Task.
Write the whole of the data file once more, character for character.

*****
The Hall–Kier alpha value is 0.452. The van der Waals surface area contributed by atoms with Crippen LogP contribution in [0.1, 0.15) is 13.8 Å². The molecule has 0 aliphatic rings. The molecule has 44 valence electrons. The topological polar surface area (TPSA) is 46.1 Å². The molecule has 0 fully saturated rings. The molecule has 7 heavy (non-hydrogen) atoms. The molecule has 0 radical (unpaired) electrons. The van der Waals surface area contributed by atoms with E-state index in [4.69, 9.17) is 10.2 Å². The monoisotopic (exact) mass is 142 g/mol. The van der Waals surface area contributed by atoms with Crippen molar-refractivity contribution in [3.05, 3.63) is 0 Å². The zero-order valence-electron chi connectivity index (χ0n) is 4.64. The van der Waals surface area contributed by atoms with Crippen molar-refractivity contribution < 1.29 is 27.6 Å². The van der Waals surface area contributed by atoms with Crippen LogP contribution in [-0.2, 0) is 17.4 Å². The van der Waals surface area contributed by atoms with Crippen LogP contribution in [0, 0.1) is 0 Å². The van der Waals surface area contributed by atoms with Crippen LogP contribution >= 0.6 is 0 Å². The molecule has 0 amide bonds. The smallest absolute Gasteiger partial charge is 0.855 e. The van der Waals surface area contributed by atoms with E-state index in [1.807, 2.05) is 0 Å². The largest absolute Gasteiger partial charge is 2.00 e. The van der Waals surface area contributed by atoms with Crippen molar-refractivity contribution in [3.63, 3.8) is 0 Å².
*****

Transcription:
The Hall–Kier alpha value is 0.452. The van der Waals surface area contributed by atoms with Crippen LogP contribution in [0.1, 0.15) is 13.8 Å². The molecule has 0 aliphatic rings. The molecule has 44 valence electrons. The topological polar surface area (TPSA) is 46.1 Å². The molecule has 0 fully saturated rings. The molecule has 7 heavy (non-hydrogen) atoms. The molecule has 0 radical (unpaired) electrons. The van der Waals surface area contributed by atoms with E-state index in [4.69, 9.17) is 10.2 Å². The monoisotopic (exact) mass is 142 g/mol. The van der Waals surface area contributed by atoms with Crippen molar-refractivity contribution in [3.05, 3.63) is 0 Å². The zero-order valence-electron chi connectivity index (χ0n) is 4.64. The van der Waals surface area contributed by atoms with Crippen molar-refractivity contribution < 1.29 is 27.6 Å². The van der Waals surface area contributed by atoms with Crippen LogP contribution in [-0.2, 0) is 17.4 Å². The van der Waals surface area contributed by atoms with Crippen LogP contribution in [0, 0.1) is 0 Å². The van der Waals surface area contributed by atoms with Crippen LogP contribution >= 0.6 is 0 Å². The molecule has 0 amide bonds. The smallest absolute Gasteiger partial charge is 0.855 e. The van der Waals surface area contributed by atoms with E-state index in [1.807, 2.05) is 0 Å². The largest absolute Gasteiger partial charge is 2.00 e. The van der Waals surface area contributed by atoms with Crippen molar-refractivity contribution in [3.63, 3.8) is 0 Å².